Genocide: A Thematic Approach

Genocide: A Thematic Approach

By Thomas Earl Porter

The purpose of this volume is not simply to compile yet another wearying chronicle of the horrors that have been committed by our fellow human beings. It is intended to give the needed context to understand why such violence has been perpetrated in the past and why it continues to occur so frequently in the contemporary world.

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February 2025

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About This Book

The purpose of this volume is not simply to compile yet another wearying chronicle of the horrors that have been committed by our fellow human beings. Most students who register for a course on Genocide assume that it will focus, perhaps exclusively, on the Holocaust—the only case with which they are familiar. Many of them have read Elie Wiesel’s eloquent masterpiece Night in secondary school, and some may have read The Diary of Anne Frank. A few students might even know that a genocide occurred in Rwanda or Darfur. Like most people, however, they equate genocide simply with mass killing, and assume that genocide must by definition entail millions of deaths. Raphael Lemkin, who coined the word “genocide”—meaning “to kill a people”— originally defined it “a colonial crime of destroying the national patterns of the oppressed and imposing the national patterns of the oppressors.” This was a process, Lemkin said, that was intended to destroy a people’s culture thatcould sometimes but not necessarily always result in mass murder. Students need to know that after World War II the great powers undermined and co-opted the process of writing the1948 Genocide Convention at the UN. It was written very carefully to remove from the definition of genocide the treatment of Indigenous peoples in the US and Canada; racial lynching and Jim Crowism in the US; the “elimination of backwards people to protect human progress” in pre-apartheid South Africa, New Zealand and Australia; the mass murder of colonial subjects and repression of racial minorities at the hands of European security forces the world over; the mass murder of political opponents in Latin America; the mass murder of “economic” or social groups in the Soviet Union; and the blanket removal of any mention of famine and sexual violence as acts that could constitute genocide. Instead, they simply used the Holocaust as a template and succeeded in distorting what Lemkin originally meant by “genocide”—the murder of a people by destroying their social and cultural connections.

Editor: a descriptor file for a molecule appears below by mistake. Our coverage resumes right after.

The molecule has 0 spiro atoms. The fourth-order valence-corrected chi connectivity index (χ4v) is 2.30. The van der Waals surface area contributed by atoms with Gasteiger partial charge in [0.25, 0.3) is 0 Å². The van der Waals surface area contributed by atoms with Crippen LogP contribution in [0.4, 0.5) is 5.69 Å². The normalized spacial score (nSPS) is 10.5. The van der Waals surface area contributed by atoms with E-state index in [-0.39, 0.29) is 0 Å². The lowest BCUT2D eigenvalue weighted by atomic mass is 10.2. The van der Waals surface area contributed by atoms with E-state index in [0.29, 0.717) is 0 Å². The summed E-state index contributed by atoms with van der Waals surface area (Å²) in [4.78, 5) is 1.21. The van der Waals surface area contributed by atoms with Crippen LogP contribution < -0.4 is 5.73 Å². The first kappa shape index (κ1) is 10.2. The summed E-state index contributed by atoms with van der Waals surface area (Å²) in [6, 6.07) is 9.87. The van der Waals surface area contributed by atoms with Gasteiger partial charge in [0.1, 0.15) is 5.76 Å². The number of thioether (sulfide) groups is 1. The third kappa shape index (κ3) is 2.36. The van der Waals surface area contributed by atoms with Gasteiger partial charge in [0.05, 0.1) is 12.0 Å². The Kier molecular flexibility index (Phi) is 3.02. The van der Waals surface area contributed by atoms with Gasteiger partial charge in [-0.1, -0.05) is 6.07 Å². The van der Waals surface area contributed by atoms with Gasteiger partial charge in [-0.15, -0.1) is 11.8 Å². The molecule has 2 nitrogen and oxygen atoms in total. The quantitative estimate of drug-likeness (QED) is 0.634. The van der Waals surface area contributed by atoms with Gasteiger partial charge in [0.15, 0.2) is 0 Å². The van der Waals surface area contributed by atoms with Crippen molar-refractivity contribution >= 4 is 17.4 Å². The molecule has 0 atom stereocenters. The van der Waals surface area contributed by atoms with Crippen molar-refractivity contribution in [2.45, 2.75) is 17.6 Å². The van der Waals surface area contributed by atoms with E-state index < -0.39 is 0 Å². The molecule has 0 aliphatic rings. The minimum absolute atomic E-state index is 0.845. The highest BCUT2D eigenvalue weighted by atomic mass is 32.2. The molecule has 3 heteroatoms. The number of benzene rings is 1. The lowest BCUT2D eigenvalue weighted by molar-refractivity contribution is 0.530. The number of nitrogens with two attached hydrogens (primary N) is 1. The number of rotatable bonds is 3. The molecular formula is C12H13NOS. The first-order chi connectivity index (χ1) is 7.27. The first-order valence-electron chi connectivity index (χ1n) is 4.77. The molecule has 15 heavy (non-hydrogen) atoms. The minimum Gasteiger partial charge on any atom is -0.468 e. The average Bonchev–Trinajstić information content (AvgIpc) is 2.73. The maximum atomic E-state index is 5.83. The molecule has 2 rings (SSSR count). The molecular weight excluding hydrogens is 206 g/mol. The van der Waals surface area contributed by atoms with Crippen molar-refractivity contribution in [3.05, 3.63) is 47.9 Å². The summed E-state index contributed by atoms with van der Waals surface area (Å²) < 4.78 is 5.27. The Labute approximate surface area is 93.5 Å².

Students should also know that Lemkin’s ideas were most strongly supported at the UN by member states that were former colonies—namely Egypt, India, Pakistan, China and the Philippines—and by women within many of the delegations that were working to prevent the UN from succeeding in outlawing genocide, such as those from the US and the UK. When students learn this history can begin to think critically about what international law is and which systems of power international law serves. However, they also need a textbook that guides them to think critically and imaginatively about genocide and the 1948 UN Convention without reducing genocide and the UN Genocide Convention to a crude and cynical analysis of global power struggles. In other words, they need a book that is honest and that resists the temptation to spin ahistorical morality tales.


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Author Information

John Cox is Associate Professor of History and Global Studies at the University of North Carolina Charlotte.

Thomas Earl Porter is Professor of Russian and Modern European History at North Carolina A&T State University, Greensboro, NC.


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